Which Canes Team Tonight

At times the Carolina Hurricanes look so good it’s hard to understand why their record has been so abysmal over the past six years. One of the most frustrating endeavors for me as a writer covering the ‘Canes and for fans as well is trying to figure out what it is that makes this team click, or more importantly, not click. Unfortunately not clicking has been the norm too often. I’m sure coach Bill Peters would love to figure it out, also.

Thursday night in Raleigh’s PNC Arena the team clicked beautifully. At first. Sloppy defensive play the first two minutes gave way to a power play goal by Justin Faulk – a rocket that blew by Minnesota Wild goalie Devan Dubnyk and caused Faulk to have to get a new stick from slapping the puck with such force. It was Faulk’s sixth power play goal of the season

A few minutes later Andrej Nestrasil got his first goal of the season on a play that was originally waved off for goalie interference, but challenged successfully by Peters. Hurricanes’ Jay McClement was shoved into Dubnyk and the ‘Canes were up 2-0. Clicking early.

A Tale of Two Teams

The Hurricanes were shut out Tuesday night by the New York Rangers, finding frustration in the combination of Henrik Lundqvist being tough to get by, and having good scoring chances bang off the post or whizz by the net missing by inches. A look at the scores of Carolina’s first 15 games reveals six games wherein they have scored only one goal or less. Scoring has been elusive resulting in a 6-9 record thus far. This would be the team that does not find a way to click.

I wrote a few days ago that the “Canes Three Stars are Starting to Shimmer.” Team captain Eric Staal, brother Jordan Staal and Jeff Skinner have shown signs of getting their offensive games going of late. With all of the ‘young guns” on the team, leadership by example from these three is crucial. Unfortunately it has been slow in coming this season. A couple of those one-goal games could have used some production from these guys and possibly have given the ‘Canes a better record.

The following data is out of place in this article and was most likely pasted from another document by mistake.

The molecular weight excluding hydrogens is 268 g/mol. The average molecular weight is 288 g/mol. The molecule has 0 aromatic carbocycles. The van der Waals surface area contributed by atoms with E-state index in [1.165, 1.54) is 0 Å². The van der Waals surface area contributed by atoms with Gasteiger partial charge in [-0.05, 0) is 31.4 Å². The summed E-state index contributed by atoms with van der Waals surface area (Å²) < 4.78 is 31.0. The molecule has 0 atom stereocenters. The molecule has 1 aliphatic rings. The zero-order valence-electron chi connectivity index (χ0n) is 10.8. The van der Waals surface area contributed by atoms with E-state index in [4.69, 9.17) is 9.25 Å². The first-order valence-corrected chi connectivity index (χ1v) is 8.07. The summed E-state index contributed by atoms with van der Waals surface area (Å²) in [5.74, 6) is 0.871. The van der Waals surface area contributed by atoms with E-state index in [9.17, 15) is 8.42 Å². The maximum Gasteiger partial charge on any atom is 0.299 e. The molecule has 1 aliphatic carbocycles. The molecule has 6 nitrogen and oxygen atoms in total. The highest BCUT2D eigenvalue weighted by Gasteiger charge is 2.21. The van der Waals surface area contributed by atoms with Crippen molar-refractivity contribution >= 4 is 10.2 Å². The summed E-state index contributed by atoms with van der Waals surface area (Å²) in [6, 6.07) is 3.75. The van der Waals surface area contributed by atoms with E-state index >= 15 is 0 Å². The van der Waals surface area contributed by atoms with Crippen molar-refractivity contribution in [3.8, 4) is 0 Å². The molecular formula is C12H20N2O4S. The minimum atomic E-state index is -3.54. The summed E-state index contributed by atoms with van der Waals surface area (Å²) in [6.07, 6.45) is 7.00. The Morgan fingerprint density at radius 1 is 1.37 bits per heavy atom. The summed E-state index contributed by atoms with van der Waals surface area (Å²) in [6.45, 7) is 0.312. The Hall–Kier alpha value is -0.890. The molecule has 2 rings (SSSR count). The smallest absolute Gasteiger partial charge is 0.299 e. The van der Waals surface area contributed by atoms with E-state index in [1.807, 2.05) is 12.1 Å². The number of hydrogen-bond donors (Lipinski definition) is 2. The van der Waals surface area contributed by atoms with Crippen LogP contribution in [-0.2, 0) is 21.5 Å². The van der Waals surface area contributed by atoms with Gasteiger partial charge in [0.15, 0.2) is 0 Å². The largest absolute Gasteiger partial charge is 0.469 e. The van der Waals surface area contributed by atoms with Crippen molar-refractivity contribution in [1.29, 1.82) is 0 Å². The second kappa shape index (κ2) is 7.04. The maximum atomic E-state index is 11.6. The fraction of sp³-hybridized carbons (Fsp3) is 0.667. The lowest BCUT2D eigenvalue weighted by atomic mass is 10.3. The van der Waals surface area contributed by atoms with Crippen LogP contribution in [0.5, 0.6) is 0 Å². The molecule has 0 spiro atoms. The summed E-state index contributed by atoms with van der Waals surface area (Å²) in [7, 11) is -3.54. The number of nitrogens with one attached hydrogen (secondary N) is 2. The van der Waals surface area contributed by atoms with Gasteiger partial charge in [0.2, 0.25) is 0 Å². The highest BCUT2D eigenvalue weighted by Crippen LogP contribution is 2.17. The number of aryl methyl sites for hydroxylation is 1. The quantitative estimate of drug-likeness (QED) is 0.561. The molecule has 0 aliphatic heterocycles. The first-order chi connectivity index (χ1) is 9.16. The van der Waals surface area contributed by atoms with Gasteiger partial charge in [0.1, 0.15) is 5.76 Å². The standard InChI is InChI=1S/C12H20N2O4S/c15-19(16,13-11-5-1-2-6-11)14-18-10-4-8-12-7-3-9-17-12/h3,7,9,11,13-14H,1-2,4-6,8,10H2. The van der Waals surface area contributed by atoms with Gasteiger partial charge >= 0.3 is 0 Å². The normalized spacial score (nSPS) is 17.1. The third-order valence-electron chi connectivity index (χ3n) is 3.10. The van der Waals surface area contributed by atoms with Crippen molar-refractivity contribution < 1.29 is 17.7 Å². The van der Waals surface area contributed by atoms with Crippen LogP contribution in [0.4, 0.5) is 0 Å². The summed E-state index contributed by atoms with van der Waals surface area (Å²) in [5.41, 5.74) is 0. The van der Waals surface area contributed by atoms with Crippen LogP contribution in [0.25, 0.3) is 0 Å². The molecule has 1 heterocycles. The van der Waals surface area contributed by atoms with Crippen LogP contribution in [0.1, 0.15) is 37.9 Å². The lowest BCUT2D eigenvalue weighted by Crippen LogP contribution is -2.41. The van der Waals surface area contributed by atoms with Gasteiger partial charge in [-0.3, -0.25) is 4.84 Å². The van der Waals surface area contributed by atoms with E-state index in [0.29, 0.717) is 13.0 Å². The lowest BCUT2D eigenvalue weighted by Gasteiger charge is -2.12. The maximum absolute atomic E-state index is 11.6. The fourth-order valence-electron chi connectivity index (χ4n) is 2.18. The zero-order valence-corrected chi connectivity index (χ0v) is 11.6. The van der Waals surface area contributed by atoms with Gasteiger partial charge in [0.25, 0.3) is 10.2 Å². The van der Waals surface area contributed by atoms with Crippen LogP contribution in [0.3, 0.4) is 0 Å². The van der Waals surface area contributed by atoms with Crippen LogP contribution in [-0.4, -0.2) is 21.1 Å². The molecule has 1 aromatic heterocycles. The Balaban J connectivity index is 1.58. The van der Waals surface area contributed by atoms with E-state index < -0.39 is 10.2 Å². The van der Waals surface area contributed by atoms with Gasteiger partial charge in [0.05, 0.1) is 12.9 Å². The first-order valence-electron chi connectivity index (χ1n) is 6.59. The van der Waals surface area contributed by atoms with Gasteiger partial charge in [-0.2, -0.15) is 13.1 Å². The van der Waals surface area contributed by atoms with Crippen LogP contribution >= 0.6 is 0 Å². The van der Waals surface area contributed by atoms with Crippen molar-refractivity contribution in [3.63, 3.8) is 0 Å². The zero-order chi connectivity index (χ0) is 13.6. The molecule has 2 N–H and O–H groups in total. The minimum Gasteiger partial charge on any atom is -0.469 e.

Sometimes the team looks amazingly different, as if they do belong in a playoff chase. It makes me and others wonder why they can’t seem to grab hold of a consistent high level of play and bring it to the rink every night. Sure there are going to be off nights for every team. But, that should be the exception. Carolina is missing something that will keep energetic, focused and determined play the rule and not the exception.

Against the Wild

I’m writing this during the game versus the Wild, a perfect example of what this article is saying. In the first period the Hurricanes looked like an excellent hockey club, skating fast, shooting, making crisp passes and giving Dubnyk all he could handle. The ‘Canes outshot the Wild 19-5. Then came period two.

In the space of an intermission things changed. Minnesota – who is a very good team – came out on fire and judging by intensity it seemed as if the teams had changed sweaters. The ‘Canes were scrambling around and looked as if some of the guys had decided that the intermission time actually extended into the game. A tale of two Hurricanes teams was again unfolding.